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There Aren’t Enough Languages to Say “Thank You”

by : admin     • 23.06.2016 at 1:47pm

Exiting Board Members 2016_UPDATED

As June comes to a close, so does The Atlanta Women’s Foundation’s fiscal year, which means, unfortunately, we also say good-bye to Board members who are terming off.  This year is particularly bittersweet as the five women who will be leaving our Board have been true champions for AWF in our fight to remove the barriers that women and girls living in poverty face.  All five women have served on the Board for six years, have made incredible contributions during that time and are proof how a nonprofit organization can grow and thrive with strong, effective Board Members.

Libby Johnson Gozansky is not afraid to roll up her sleeves and pitch in.  She is as willing to be a hands-on volunteer as focused on strategic planning and you can almost always find her smiling face at AWF events and fundraising for our cause. In 2013, under Libby’s guidance and expertise, the Foundation’s bylaws were reviewed and updated. No easy feat! It was a time consuming but critical task and is a true legacy gift to AWF.

Fran Levine has been the AWF Treasurer for the last two and a half years, stepping up midway through our fiscal year to unexpectedly take on the role when a former Board member stepped down due to a job transfer.  She gamely took on this new role, working closely with both the staff and Finance and Investment Committee to help AWF make sound financial and investment decisions.  Additionally for the last six years, Fran has hosted the successful affinity group Women in Finance for Sustainability’s Jazzy Soire, which has introduced women from the financial and investment sector to the work of AWF and raised funds for the organization.

One of our most passionate advocates for women and girls, Dr. Maggie Mermin has served as chair of the Grant Committee for 5 years. Under Maggie’s leadership, we have refined and streamlined AWF’s grants management process, which made AWF’s grantmaking model more efficient and effective. This model has improved organizational performance, partnerships, and sustainability for our grantees and is a model that many major funders, such as Kaiser Permanente and United Way are interested in hearing more about and possibly replicating. Maggie also led the revival of the affinity group Women in Medicine, which became Women in Healthcare to include those in the entire healthcare field who are also passionate about supporting women and girls in our community.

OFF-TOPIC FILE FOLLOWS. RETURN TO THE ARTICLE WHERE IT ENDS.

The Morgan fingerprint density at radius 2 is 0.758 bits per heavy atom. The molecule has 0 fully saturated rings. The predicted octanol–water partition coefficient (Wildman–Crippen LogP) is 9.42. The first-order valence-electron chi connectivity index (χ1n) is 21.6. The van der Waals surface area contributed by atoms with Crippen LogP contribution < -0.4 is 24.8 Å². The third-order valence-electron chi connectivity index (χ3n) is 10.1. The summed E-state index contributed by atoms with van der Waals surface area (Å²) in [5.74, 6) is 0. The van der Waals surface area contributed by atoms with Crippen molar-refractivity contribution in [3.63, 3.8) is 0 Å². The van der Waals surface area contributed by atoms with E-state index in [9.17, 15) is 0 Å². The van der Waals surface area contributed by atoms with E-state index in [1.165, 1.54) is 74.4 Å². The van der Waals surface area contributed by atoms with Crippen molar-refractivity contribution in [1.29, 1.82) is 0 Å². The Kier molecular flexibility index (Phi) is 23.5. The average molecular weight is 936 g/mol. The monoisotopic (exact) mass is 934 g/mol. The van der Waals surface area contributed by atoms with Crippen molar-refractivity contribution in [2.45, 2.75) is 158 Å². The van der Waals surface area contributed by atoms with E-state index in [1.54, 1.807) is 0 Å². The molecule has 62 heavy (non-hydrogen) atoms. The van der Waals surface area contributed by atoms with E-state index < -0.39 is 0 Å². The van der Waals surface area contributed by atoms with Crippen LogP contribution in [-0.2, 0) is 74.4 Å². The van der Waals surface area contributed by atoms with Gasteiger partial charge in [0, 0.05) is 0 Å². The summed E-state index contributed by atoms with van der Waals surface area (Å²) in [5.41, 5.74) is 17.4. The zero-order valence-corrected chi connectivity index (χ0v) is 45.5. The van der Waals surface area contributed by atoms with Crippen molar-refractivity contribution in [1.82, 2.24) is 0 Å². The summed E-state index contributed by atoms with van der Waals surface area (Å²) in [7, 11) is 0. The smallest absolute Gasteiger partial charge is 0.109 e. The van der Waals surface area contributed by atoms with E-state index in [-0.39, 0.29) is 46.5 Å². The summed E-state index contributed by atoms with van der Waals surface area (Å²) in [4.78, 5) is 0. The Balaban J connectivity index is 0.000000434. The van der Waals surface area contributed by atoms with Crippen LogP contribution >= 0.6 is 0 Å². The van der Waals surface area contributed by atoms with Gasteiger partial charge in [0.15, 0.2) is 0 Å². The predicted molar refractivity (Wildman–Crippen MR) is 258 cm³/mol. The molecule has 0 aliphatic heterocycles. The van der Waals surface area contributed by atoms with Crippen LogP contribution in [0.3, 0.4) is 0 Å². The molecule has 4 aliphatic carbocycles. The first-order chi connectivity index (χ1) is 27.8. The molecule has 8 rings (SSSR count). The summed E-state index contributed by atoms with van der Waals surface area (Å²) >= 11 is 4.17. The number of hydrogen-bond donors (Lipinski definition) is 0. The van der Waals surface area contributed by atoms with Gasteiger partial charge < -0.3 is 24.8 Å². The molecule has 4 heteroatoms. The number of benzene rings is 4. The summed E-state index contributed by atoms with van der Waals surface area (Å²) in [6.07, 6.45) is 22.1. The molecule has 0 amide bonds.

A community leader with a wealth of nonprofit experience, Caroline Moise led several successful fundraising efforts for the Foundation.  Most recently she served as chair of the 2015 Numbers Too Big To Ignore fundraising luncheon, which raised $550,000.  As two-term Co-Chair of the Governance Committee, Caroline lead the committee through an update to the bylaws and helped to continue building a dynamic Board of Directors, including the addition of AWF’s first male Board members.

In addition to her role as Secretary for the last four years, Shirley Powell, helped lead the communications rollout for the Foundation’s first major research publication, developing the key messages and approaches.  Thanks to Shirley’s expertise, AWF was able to use this research as a stepping stone to creating a broader, more effective conversation with community, political and governmental leaders about the barriers women and girls living in poverty in metro Atlanta face and opportunities for scaling up programs successfully removing those barriers.  She also served on the newly created Public Policy and Community Education Committee (PPCE), tasked with fostering legislative and public action that will support the elimination of generational poverty among women and girls.  The PPCE Committee was an outgrowth of AWF’s first major research publication and the work done by Shirley and the original research task force.

Thank you Libby, Fran, Maggie, Caroline and Shirley for all you have done as Board Members and the support you will lend as AWF Alumnae!

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